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czrpc : Open Source C++ RPC framework without code generation


For Week W33-2016 C++ project, Fumanchu (Rui Figueira) is working on czrpc : Open Source C++ RPC framework.

He has been working as a fulltime game developer since 2007. Before moving to the UK to work in the games industry, he was working as a software developer in other areas.

He is a self-taught programmer and started coding at the early age of 13 or 14 on a ZX Spectrum 128k.

Although his language of choice is C++, he dabbled around other languages over the years, such as Assembly, Pascal/Delphi, Javascript, Lua, Squirrel, Visual Basic.

In 2016, he thought it was about time to start sharing the experience accumulated over the years, and thus started creating high-quality technical articles (some of which are featured on Gamasutra). Those articles can be found at his personal website(

  • Bitbucket:
  • GitHub URL:

Let’s learn more about the project from Fumanchu himself!


What is czrpc all about? Give us a brief.

czrpc is a C++ RPC framework that requires no code generation step, while still keeping a relatively small API.

A full feature list can be found at, and a detailed implementation analysis here. (

Although that covers the first implementation, most of the key principles are the same.


What is the motivation behind the project?

czrpc started off as an experiment to see how a C++ RPC framework would look if using modern C++ features, and required no code generation step through the typical IDL (Interface Definition Language).

Also, the game I’ve been working on for the last few years ( gives players fully-simulated, little in-game computers, then can code for whatever they want. As such, there are a multitude of servers running, such as:

  • Gameplay server(s)
  • VM Server(s) – Simulates the in-game computers
  • VM Disk Server(s) – Deals with the in-game computers storage, like floppies or hard drives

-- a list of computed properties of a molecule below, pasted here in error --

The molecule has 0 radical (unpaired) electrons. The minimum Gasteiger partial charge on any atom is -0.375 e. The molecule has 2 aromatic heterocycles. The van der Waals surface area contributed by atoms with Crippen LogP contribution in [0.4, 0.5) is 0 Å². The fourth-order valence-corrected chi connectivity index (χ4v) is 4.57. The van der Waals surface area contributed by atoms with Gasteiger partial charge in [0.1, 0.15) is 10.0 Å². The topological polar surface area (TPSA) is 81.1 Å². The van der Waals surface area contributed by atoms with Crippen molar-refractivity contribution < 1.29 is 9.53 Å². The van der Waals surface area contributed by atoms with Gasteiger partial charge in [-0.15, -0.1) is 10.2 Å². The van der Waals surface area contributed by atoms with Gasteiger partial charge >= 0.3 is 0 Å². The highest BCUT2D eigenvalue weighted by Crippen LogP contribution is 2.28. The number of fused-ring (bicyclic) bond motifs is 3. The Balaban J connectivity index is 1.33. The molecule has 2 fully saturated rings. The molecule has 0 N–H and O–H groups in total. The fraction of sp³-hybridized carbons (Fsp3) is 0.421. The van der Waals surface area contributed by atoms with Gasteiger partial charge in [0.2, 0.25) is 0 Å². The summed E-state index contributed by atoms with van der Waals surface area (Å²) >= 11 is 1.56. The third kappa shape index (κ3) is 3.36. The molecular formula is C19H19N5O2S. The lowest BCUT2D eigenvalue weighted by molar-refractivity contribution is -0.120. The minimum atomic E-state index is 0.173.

• Database server(s)
  • Login server(s)

All these servers need to exchange data, and therefore the need for a flexible RPC framework.

Initially, I had a custom solution where I would tag method of a class with certain attributes. A Clang based tool would then run in a pre-build step, analyze the tags, and generate any clue code for the RPCs.

Although it worked for the most part, it was another tool to maintain, and it was a bit intrusive, since any code to be used by RPC needed to be aware of that.

So, czrpc evolved to replace the existing solution. With czrpc, I don’t need any tools running in a pre-build step.


Which language/framework/API did you use in your project? What are the reasons for choosing them? Any specific reason?

czrpc is purely built with C++, since it’s the language of choice for game development. Also, it doesn’t care for the possibility to communicate with other languages, or using different transports. The RPCs are sent purely as binary data, for performance and simplicity reasons.


What challenges did you encounter while doing the project?

The biggest challenge was to simplify the API, particularly the RPC table definition, so the API would be relatively simple, considering it doesn’t require code generation.

Also, making sure the API enforces correct RPC calls was challenging.